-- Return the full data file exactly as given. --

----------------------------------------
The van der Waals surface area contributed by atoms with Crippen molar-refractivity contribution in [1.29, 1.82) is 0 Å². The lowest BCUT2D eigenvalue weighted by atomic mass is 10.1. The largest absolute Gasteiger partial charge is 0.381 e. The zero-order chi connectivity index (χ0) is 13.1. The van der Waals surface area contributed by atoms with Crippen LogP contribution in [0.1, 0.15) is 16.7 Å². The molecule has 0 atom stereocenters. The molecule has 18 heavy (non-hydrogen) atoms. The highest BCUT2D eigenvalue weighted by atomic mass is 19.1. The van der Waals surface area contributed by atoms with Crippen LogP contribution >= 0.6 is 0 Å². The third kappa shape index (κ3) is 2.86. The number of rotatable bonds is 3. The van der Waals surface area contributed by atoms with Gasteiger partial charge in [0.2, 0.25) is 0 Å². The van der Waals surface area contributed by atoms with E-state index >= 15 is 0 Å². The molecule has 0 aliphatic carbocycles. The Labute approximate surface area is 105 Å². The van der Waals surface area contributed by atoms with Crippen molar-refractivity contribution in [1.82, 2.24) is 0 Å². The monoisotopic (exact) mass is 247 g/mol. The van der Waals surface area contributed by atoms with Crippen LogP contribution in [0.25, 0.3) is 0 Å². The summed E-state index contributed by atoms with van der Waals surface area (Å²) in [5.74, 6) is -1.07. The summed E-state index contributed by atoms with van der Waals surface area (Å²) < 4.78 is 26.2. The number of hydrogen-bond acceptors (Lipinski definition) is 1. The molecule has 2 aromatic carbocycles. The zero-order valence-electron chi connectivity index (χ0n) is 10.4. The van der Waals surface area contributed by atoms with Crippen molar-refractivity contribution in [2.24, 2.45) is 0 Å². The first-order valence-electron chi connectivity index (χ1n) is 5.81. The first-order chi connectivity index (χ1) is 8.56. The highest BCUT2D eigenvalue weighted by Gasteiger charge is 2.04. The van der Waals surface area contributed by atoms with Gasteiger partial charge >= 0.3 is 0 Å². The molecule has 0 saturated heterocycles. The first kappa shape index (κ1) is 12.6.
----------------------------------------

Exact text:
The van der Waals surface area contributed by atoms with Crippen molar-refractivity contribution in [1.29, 1.82) is 0 Å². The lowest BCUT2D eigenvalue weighted by atomic mass is 10.1. The largest absolute Gasteiger partial charge is 0.381 e. The zero-order chi connectivity index (χ0) is 13.1. The van der Waals surface area contributed by atoms with Crippen LogP contribution in [0.1, 0.15) is 16.7 Å². The molecule has 0 atom stereocenters. The molecule has 18 heavy (non-hydrogen) atoms. The highest BCUT2D eigenvalue weighted by atomic mass is 19.1. The van der Waals surface area contributed by atoms with Crippen LogP contribution >= 0.6 is 0 Å². The third kappa shape index (κ3) is 2.86. The number of rotatable bonds is 3. The van der Waals surface area contributed by atoms with Gasteiger partial charge in [0.2, 0.25) is 0 Å². The van der Waals surface area contributed by atoms with E-state index >= 15 is 0 Å². The molecule has 0 aliphatic carbocycles. The Labute approximate surface area is 105 Å². The van der Waals surface area contributed by atoms with Crippen molar-refractivity contribution in [1.82, 2.24) is 0 Å². The monoisotopic (exact) mass is 247 g/mol. The van der Waals surface area contributed by atoms with Crippen LogP contribution in [0.25, 0.3) is 0 Å². The summed E-state index contributed by atoms with van der Waals surface area (Å²) in [5.74, 6) is -1.07. The summed E-state index contributed by atoms with van der Waals surface area (Å²) < 4.78 is 26.2. The number of hydrogen-bond acceptors (Lipinski definition) is 1. The molecule has 2 aromatic carbocycles. The zero-order valence-electron chi connectivity index (χ0n) is 10.4. The van der Waals surface area contributed by atoms with Crippen molar-refractivity contribution in [2.24, 2.45) is 0 Å². The first-order valence-electron chi connectivity index (χ1n) is 5.81. The first-order chi connectivity index (χ1) is 8.56. The highest BCUT2D eigenvalue weighted by Gasteiger charge is 2.04. The van der Waals surface area contributed by atoms with Gasteiger partial charge >= 0.3 is 0 Å². The molecule has 0 saturated heterocycles. The first kappa shape index (κ1) is 12.6.